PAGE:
• Hi Kris! Thank you so much for the advice. I figured I’d better not follow squash with like plants due to nutrient depletion, so I am on the right page there. I was really hoping that I could at least plant something else there, and it looks like I can. I will be taking your advice and building up the soil for my fall garden. Perhaps I’ll plant my onions and garlic there since I’m not a big blackeyed pea fan. ­čÖé That’s interesting about colloidal silver–I *just* heard of using that in the garden recently. Definitely worth researching! Thanks again, friend!

      • We’re a bunch of volunteers and starting a brand new scheme in our community. Your web site offered us with valuable information to paintings on. You have done a formidable task and our entire group will be grateful to you.

  2. Hmmm, hadn’t heard of this one before. Glad your readers could help you out! Thanks for sharing on this week’s Maple Hill Hop!

  3. I don’t know anything about squash mosaic virus and I hope not to have to deal with it. Thanks for linking up at the Tuesday Garden Party and sharing about it.

  4. Luckily I haven’t had this virus in my plants so I can’t help you. ­čÖü Hopefully it won’t be back next year!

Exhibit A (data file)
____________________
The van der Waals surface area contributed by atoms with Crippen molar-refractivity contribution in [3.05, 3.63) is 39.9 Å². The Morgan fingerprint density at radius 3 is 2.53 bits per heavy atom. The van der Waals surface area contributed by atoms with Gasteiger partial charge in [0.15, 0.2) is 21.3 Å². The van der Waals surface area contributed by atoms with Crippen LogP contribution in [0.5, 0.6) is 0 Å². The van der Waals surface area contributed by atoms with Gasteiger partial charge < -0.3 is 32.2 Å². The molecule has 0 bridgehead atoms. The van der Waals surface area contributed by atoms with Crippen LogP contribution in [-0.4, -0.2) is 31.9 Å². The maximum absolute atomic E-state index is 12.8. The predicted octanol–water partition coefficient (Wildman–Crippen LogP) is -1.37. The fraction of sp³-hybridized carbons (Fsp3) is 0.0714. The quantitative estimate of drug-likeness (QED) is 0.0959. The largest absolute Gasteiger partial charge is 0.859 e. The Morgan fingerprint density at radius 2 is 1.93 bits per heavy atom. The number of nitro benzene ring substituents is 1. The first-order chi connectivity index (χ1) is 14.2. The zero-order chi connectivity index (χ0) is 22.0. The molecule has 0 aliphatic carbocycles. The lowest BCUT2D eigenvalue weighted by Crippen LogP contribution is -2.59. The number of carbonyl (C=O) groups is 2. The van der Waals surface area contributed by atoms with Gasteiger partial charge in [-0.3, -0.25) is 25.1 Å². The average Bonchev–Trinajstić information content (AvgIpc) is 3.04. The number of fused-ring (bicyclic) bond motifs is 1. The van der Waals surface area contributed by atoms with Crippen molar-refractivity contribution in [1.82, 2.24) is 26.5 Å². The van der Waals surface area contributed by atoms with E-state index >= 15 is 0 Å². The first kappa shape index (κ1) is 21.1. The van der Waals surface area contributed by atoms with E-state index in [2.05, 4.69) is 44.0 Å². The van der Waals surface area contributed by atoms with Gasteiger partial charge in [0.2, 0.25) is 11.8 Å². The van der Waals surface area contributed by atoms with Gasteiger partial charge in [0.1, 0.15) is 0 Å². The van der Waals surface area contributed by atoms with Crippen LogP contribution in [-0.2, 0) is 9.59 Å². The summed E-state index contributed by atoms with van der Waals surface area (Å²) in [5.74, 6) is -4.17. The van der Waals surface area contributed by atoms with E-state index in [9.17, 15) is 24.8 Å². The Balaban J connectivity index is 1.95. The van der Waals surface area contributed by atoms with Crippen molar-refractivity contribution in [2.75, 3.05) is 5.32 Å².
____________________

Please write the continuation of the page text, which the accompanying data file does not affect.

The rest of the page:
Thanks for linking up with Green Thumb Thursday. I hope you’ll stop back again this week!

    Lisa

  5. Haven’t had mosaic virus in squash yet, but did have it in a tomato plant. It quickly spread to neighboring bean plants in same bed. I pulled the plants then planted garlic there because it’s supposed to be anti-viral. The garlic finished this past May and now the bed is replanted. So far no signs of the virus. I’ve read that solarizing will work but haven’t tried it. Now is the best time to solarize and it should get done in time for fall planting.

    • Thanks Ruth! Garlic is a great idea for sure, I’ll try that. I haven’t heard of solarizing, but upon checking it out, I’m too late. I ended up planting in that bed again some disease resistant varieties of watermelon and other melons. I hope they end up being ok, but time will tell. If there are still issues, I will be planting garlic for the full stretch and perhaps even some onions. Thanks again for the info!